Hone Harawira, “not the process, not the kaupapa”

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It is said in politics that a day can equal a life time and for Hone Harawira, the past 4 days must seem like an eternity.

Over the weekend, Hone spoke to the Sunday Star Times and gave voice to growing disquiet within the Maori Party. He looked at the challenging road ahead, reminding the public that the Maori Party had been born in direct response to the Labour Partys Seabed and Foreshore confiscation. Tens of thousands took to the streets in 2004 and their action directly gave rise to an authentic Maori voice in Parliament.

Concerns have been there since the inception of the Maori Party around cohesion and accountability of the representatives back to the people and this seemed to be at the heart of his article but for the most part, much of what was put forward had been heard before that the Maori Party members are concerned for their Party.

It then came as a shock to many that on Tuesday, Hone had been called by Pem Bird, the President of the Maori Party and formally issued with a notice of complaint. A letter was then issued by Te Ururoa Flavell, whip and Waiariki Member for the Maori Party, with the full support of fellow MPs Tariana Turia (Te Tai Hauauru), Dr Pita Sharples (Tamaki Makaurau) and Rahui Katene (Te Tai Tonga). What started as a frank assessment of the Maori Party soon turned into a full on siege.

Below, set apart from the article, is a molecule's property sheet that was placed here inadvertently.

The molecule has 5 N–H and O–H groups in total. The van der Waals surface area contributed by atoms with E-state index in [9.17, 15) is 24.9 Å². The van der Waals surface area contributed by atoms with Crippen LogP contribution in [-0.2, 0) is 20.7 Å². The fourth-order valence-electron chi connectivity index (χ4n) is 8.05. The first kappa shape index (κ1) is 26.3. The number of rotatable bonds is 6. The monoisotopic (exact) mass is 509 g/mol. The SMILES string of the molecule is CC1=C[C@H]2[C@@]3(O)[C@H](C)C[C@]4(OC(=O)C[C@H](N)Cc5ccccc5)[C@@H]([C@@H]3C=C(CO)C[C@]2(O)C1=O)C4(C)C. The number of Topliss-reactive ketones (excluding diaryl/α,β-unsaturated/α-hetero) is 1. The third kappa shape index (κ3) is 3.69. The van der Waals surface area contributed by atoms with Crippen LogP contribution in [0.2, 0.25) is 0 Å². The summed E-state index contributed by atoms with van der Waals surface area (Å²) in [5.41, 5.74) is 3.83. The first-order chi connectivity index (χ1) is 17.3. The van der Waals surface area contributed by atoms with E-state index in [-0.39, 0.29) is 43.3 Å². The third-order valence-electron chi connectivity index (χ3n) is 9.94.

What is becoming clear is that this issue is as much about the person as it is about the process. The recently updated Constitution of the Maori Party has been activated, with legal advice being sought by prominent lawyer Mai Chen. In an interesting twist, Mai had been approached well before Hone was served with the complaint and in perhaps a slip in words, Pita regarded Hone to be the one laying the complaint (listen@29 seconds).

Added to that were issues around tikanga and process. Comments had been made that tikanga determined these issues were mediated and presented face to face. By all accounts, the decision was relayed by way of conference call with an accompanying email, upsetting some but probably of little surprise to Hone, who must have been saying the same things in his article during the weekly Maori Party caucus meetings.

We have seen documents asking why the media was involved so early in the process when what was agreed to in that fateful concall was that the media not be involved to allow time for a more reflective and balanced process to take place.

Another thing to emerge referred back to the initial article. Rumours swirled that Hone had been asked to write a regular article in the Sunday Star Times (unconfirmed) and that his colleagues may have seen this as a reduction of their mana for not also being asked.

In crisis mode, the Party hierarchy has since called a series of hui to discuss possible options toward resolution.

Support for Hone both inside and outside his Te Tai Tokerau electorate is strong and talk around a Friday show-down may be premature. Though the Maori Party hierarchy would like to see a hui occur as quickly and as expediently as possible, word on the street is that the Electorate Committee will not be drawn on such a confrontation, possibly seeking a hui next week.

Kia ora whanau we will keep you updated

2 COMMENTS

  1. papa soli keia. E papa hone, listen to the Kuahiwi, listen to the kamakani, listen to Tupuna, but more important listen to Maoridom. If you do, you will never walk alone. You will protected forever and ever and ever! Ake Ake, Ake

    Me Ke Aloha, Ku'e Mau Loa…papa soli kihei niheu

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